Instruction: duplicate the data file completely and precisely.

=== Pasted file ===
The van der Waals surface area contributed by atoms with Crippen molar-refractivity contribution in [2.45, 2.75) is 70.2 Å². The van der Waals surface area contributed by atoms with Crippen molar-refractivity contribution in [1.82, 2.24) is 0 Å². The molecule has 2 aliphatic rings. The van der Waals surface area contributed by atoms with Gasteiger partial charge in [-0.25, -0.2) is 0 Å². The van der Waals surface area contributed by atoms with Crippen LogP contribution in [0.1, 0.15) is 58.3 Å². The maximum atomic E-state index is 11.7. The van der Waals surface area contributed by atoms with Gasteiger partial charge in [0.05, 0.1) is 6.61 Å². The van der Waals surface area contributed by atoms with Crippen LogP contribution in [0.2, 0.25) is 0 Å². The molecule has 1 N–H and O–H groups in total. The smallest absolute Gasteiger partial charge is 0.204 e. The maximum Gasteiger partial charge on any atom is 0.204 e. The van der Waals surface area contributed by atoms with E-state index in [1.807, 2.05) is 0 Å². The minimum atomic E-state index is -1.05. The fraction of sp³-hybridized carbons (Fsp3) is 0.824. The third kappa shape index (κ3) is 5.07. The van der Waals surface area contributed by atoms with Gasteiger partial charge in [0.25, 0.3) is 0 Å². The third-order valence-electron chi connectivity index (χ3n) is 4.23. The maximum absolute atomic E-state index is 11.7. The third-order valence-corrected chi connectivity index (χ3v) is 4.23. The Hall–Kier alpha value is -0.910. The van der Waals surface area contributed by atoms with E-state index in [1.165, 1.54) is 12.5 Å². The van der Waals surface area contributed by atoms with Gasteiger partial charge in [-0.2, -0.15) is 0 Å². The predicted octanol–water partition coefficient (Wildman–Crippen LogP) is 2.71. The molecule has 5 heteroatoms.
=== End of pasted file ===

The van der Waals surface area contributed by atoms with Crippen molar-refractivity contribution in [2.45, 2.75) is 70.2 Å². The van der Waals surface area contributed by atoms with Crippen molar-refractivity contribution in [1.82, 2.24) is 0 Å². The molecule has 2 aliphatic rings. The van der Waals surface area contributed by atoms with Gasteiger partial charge in [-0.25, -0.2) is 0 Å². The van der Waals surface area contributed by atoms with Crippen LogP contribution in [0.1, 0.15) is 58.3 Å². The maximum atomic E-state index is 11.7. The van der Waals surface area contributed by atoms with Gasteiger partial charge in [0.05, 0.1) is 6.61 Å². The van der Waals surface area contributed by atoms with Crippen LogP contribution in [0.2, 0.25) is 0 Å². The molecule has 1 N–H and O–H groups in total. The smallest absolute Gasteiger partial charge is 0.204 e. The maximum Gasteiger partial charge on any atom is 0.204 e. The van der Waals surface area contributed by atoms with E-state index in [1.807, 2.05) is 0 Å². The minimum atomic E-state index is -1.05. The fraction of sp³-hybridized carbons (Fsp3) is 0.824. The third kappa shape index (κ3) is 5.07. The van der Waals surface area contributed by atoms with Gasteiger partial charge in [0.25, 0.3) is 0 Å². The third-order valence-electron chi connectivity index (χ3n) is 4.23. The maximum absolute atomic E-state index is 11.7. The third-order valence-corrected chi connectivity index (χ3v) is 4.23. The Hall–Kier alpha value is -0.910. The van der Waals surface area contributed by atoms with E-state index in [1.165, 1.54) is 12.5 Å². The van der Waals surface area contributed by atoms with Gasteiger partial charge in [-0.2, -0.15) is 0 Å². The predicted octanol–water partition coefficient (Wildman–Crippen LogP) is 2.71. The molecule has 5 heteroatoms.